Douglas Daniels Directors Portfolio

Director’s Vision

It was Brecht who said that “Art is not a mirror to reflect reality, but a hammer with which to shape it” and in my production of Moliere’s “Tartuffe”, Brecht will not be let down. I will be challenging the audience’s perception of the world around them through examining power dynamics in relationships as expressed through powerful and emotive performances of the actors inspired but forms such as Lecoq and Commedia. This will be combined with abstract sets and costumes with vibrant colours giving insight on different characters to the audience.
Whilst I have been inspired by Moliere’s writing of “Tartuffe” it is important to note that our society is dramatically different from that of Moliere’s 1660s France. Society today is highly secularised (unlike Moliere’s) and therefore I have chosen to down play the religious undertones and reinterpret the persona of Tartuffe in a political light to ensure that the play remains relevant to a modern audience. Ultimately, Tartuffe metaphorically represents much more than purely a religious impostor, rather the character of Tartuffe acts as a representation of how people of influence – whether it be friends or political leaders- have the ability to manipulate those seeking direction. This is particularly seen through the character of Orgon who is a sycophant of Tartuffe and who adored him so much that he was taught to “kill my (Orgon’s) feelings of love” and changed himself for the imposter. Therefore, through emphasising this dynamic to the audience, they will be made accountable to examine their relationships with friends and perhaps most importantly leaders, to ensure that they do not lose their sense of identity like Orgon.
In my production, the character of Tartuffe will be based off the health and wellness influences who are prevalent on social media today. They fuel unreasonable expectations about health, whilst living lives that contradicts what they preach, like Tartuffe. Importantly, Tartuffe is also portrayed as being spiritual, rather than religious in this production.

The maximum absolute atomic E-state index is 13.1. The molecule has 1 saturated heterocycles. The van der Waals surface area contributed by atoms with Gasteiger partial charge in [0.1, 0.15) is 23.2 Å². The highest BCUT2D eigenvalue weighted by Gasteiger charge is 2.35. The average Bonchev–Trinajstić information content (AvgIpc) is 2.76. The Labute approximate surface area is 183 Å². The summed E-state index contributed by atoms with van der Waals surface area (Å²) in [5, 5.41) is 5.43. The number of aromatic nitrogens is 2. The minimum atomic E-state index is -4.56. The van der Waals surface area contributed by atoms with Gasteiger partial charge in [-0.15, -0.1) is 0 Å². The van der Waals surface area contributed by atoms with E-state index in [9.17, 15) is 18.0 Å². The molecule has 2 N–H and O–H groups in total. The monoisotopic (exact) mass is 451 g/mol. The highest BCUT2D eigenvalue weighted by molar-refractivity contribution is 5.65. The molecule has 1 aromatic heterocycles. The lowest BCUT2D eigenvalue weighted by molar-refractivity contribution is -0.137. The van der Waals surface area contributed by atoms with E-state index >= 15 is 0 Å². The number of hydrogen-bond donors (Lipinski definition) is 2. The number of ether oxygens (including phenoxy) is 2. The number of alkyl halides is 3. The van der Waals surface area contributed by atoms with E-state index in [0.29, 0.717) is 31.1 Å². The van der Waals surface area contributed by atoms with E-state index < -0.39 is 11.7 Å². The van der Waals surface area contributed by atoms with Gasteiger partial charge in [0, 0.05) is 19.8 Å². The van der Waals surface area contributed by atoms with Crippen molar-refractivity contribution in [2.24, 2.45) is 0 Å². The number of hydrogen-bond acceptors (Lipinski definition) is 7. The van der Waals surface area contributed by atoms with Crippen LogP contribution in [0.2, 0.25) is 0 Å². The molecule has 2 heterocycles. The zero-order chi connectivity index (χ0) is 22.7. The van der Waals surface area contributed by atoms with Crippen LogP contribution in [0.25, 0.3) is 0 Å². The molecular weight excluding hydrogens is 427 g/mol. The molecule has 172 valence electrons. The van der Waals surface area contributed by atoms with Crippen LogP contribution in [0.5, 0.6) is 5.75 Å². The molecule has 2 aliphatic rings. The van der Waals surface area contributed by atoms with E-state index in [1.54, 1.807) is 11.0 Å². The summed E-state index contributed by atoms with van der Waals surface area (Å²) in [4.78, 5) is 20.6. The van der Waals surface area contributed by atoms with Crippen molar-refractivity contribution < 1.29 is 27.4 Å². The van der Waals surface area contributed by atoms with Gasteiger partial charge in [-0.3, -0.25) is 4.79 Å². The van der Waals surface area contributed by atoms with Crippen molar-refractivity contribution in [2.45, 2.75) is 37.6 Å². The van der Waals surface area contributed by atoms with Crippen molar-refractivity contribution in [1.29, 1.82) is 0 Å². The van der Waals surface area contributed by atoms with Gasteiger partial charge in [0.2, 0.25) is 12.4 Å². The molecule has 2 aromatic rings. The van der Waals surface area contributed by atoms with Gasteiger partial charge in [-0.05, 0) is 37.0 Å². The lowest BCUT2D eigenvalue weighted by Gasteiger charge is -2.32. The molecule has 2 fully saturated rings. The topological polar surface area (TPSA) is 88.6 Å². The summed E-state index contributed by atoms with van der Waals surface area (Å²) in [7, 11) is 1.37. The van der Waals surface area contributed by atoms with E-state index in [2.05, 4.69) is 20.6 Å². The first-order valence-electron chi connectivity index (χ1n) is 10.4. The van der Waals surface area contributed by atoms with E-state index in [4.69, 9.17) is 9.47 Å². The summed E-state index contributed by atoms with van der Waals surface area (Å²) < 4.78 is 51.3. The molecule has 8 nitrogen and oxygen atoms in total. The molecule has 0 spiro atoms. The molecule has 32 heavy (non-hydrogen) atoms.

I intend to have the entire cast on the stage for the entirety of the play. This is to ensure that they are able to interact with what is happening on stage and can react (via Gestus) as well. Therefore, I have chosen to set the play at the Sydney Theatre Company’s Wharf Theatre, as the space is large enough to allow the cast to be on stage the entire time, yet it is not too big ensuring that the actors are not engulfed by a cavernous stage. The physicality of Lecoq has inspired me greatly and has impacted the way that I have worked with my actors, ensuring that they do not rely on the spoken word but rather use their bodies to tell a story. The use of Lecoq has required me to change my costumes to allow for the actors to be unrestricted, hence whilst it is inspired by regency fashion it remains contemporary, allowing for maximum movment.

Overall, through appealing to sense of the audience, after having watched the play I want to ensure that they have the tools to examine their own lives and change it to get rid of “their Tartuffe”.

Vision Board



The Playwright.
Moliere, (born Jean-Baptiste Poquelin) is arguably one of the most eminent of the 17th century and of French literature in general. As he was born in France in 1622 into a wealthy family. He was well educated having studied law before deciding to go into theatre. His context is extremely important to truly understand the play, and his time was dominated by religion, particularly Roman Catholicism as it was the state religion. Since the Reformation in 1516 there had been a series of conflicts known as the French Wars of Religion, in which the Catholics attempted to eradicate the Huguenots (this was what the French protestants were referred to as). Moliere would have witnessed this throughout his life as it was his patron, Louis XIV who increased the restrictive laws that ensured the Huguenots were disenfranchised. Whilst he was a Catholic (at least technically), this did not stop Moliere from using his artform to criticise the Catholic Church and how it functioned as Political institution. Arguably, the Church that Moliere is critiquing in “Tartuffe” is far more of a political and financial institution than it is a spiritual one. This is exemplified by Cardinal Mazarin and Cardinal Richelieu, both whom served as prime ministers of France during Moliere’s lifetime and lived more like princes than prelates.